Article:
A back-edge 216 of the trench 214 may also define a curved profile across the roll direction of the slider 20 to further inhibit forming lines of stagnation in the area between the leading ABS 200 and the trailing ABS 212. The trench 214 is defined between a step creating the back-edge 216 of the trench 214 and the back-edge 206 of the shelf 202. Transition from the interconnecting wall 209 to the trench 214 may form part of the back-edge 216 of the trench 214.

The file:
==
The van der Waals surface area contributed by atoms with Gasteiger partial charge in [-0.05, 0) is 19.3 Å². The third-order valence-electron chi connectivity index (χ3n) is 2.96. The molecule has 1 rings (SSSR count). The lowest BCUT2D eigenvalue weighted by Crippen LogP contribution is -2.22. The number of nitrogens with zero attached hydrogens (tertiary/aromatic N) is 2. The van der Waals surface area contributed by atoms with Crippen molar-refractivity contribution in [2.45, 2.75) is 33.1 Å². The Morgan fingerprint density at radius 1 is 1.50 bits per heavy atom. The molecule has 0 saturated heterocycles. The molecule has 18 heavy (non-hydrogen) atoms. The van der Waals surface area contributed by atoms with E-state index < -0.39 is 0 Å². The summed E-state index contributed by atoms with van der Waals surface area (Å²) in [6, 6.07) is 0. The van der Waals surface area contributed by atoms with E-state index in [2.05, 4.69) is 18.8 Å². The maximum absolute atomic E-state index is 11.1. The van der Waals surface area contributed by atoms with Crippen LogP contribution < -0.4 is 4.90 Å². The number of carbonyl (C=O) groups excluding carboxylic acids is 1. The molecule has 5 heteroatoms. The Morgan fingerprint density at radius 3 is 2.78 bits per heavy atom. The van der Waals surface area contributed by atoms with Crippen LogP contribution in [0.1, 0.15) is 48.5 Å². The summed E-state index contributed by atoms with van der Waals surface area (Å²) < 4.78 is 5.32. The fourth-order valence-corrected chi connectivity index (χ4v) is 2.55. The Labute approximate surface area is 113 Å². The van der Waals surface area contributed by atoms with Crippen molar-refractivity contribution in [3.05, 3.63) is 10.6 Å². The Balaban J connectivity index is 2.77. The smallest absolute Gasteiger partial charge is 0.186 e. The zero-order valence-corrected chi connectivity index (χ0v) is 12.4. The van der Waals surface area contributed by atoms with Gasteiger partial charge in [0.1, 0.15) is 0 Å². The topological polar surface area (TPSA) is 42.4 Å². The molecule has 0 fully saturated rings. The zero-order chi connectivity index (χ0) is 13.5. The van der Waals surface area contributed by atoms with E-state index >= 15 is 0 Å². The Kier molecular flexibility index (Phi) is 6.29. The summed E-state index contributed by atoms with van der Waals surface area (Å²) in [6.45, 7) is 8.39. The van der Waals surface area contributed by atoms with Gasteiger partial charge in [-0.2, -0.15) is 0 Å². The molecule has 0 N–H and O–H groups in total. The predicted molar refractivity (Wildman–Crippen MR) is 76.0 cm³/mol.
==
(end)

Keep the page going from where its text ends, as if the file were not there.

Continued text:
In some embodiments, the trailing ABS 212 forms a general ω shape (lowercase omega) when viewed from the bottom side of the slider 20 that faces the disk. To form this shape, a first channel 218 and a second channel 219 are surrounded by the trailing ABS 212 except where the channels 218, 219 open into the central extension 230 of the trench 214. Further, the channels 218, 219 extend along the pitch direction with a central part of the trailing ABS 212 disposed between at least portions of the channels 218, 219. The channels 218, 219 thus each have sidewalls that face one another and define a boundary of the trailing ABS 212. A first trough 220 forms a portion of the first channel 218 and extends to the trench 214. The first trough 220 is less deep relative to the trailing ABS 212 than the trench 214, and is deeper relative to the trailing ABS 212 than adjacent portions of the first channel 218. The second channel 219 includes a second trough 222 having a similar arrangement as the first trough 220 with respect to the first channel 218. For some embodiments, only one of the channels 218, 219 may be present.